In a pandemic-era holiday season, many popular winter activities are adopting new safety protocols.
While COVID-19-related mandates and individual concerns regarding group assembly sizes remain top of mind this winter, many of the state’s most popular winter-fun pursuits are making adjustments to seasonal offerings.
Hitting the slopes
North Carolina’s snow-sports industry generates $228 million annually and supports more than 1,500 full- and part-time jobs, according to the North Carolina Ski Areas Association. The organization represents six areas across five western N.C. counties where snow sports and mountain activities dominate local economies.
“Safe, fun, outdoor family activities are central for our guests year-round, particularly during the winter,” says Kim Jochl, director of marketing and communications at Sugar Mountain Resort in Avery County, one of the state’s most popular ski areas. “We experienced a very solid summer season with our summit crawls [hikes from base to top of mountain], lift rides, and mountain biking. People have been very compassionate and gracious in their compliance with the COVID-safety protocols we’ve put in place.”
Jochl, who also is president of the state ski association, notes Sugar Mountain Resort and five other local ski centers have adopted COVID-specific operating procedures, following Centers for Disease Control and Prevention and N.C. Department of Health and Human Services guidelines such as line spacing at ski-lift lines and inside ski lodges and restricting ski-lift chair sharing to family members.
“Together, we’ve developed a collective approach and guide to safe operations,” Jochl says. The association’s “Ski Well, Be Well” program addresses face coverings, social distancing, employee wellness, training protocols, lift queue/loading/unloading practices, cleaning, sanitizing, group sizes and touchless transaction measures.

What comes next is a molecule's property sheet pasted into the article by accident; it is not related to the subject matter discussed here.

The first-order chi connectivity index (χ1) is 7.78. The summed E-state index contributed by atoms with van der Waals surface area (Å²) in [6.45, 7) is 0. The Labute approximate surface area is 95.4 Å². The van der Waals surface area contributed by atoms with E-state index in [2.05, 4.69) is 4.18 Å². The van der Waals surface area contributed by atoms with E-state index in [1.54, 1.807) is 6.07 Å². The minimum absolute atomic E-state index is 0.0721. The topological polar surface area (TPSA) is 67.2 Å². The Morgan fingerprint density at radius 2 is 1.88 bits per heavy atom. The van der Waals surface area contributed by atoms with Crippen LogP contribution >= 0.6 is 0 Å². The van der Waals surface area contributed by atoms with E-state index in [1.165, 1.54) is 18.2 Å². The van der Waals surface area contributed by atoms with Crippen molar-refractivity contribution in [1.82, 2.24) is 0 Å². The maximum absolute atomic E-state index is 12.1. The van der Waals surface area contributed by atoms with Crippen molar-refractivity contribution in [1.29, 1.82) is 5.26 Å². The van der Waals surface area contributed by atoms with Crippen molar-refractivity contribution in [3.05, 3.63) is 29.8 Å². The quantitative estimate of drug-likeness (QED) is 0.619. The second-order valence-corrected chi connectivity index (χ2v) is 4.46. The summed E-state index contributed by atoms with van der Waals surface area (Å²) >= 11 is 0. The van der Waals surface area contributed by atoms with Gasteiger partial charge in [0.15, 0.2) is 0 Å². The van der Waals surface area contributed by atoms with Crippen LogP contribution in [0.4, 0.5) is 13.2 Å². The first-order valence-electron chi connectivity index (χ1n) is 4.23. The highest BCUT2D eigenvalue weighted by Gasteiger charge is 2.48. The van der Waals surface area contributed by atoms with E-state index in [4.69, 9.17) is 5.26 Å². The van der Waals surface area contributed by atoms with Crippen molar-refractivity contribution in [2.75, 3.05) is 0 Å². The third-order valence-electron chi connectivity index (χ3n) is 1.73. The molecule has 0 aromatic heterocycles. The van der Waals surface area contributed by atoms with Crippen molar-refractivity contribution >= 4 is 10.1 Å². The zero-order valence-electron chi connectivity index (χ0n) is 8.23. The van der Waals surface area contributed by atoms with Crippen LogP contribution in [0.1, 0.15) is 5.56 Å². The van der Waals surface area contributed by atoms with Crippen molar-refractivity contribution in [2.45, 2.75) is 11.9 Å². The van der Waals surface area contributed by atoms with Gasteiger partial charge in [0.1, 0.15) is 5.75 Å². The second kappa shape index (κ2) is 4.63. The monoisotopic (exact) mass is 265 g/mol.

“Following these safety protocols, we’re operating business as usual,” Jochl says, noting the resort anticipates a noticeable shift to more midweek volume as skiers look to avoid weekend crowds. “Ours is such a weather-dependent business. People don’t book far in advance; it’s more spontaneous. People look at the weather and if they see snow coming, they make plans for that weekend.”
With safety plans in place and a hungrier-than-usual appetite for outdoor escapes due to pandemic restrictions, area operators anticipate a strong season. “We have every reason to believe that the success of this summer will carry over to our winter season,” says Ryan Costin, president of Beech Mountain, another popular resort that is in both Avery and Watauga counties.
Christmas trees: Choose now, cut later
North Carolina families searching for a cut-your-own Christmas tree may find themselves out of luck if they didn’t start their quest in October.
“With COVID, we made the decision early in our season to establish and encourage a ‘Choose now, cut later’ program in order to regulate the flow of guests,” says Gary Edwards, co-owner of Elk River Evergreens in Elk Park. Edwards operates two farms here, just 7 miles outside Banner Elk. He began welcoming families the third weekend in October to select the perfect tree and tag it for harvest and pickup around Thanksgiving. Trees range from $35 to $220 depending on size.
North Carolina has more than 850 growers producing 50 million trees on 38,000 acres, according to the N.C. Christmas Tree Association. The state ranked second in the nation for Christmas trees harvested and receipts for trees sold in 2017, totaling $86 million in sales.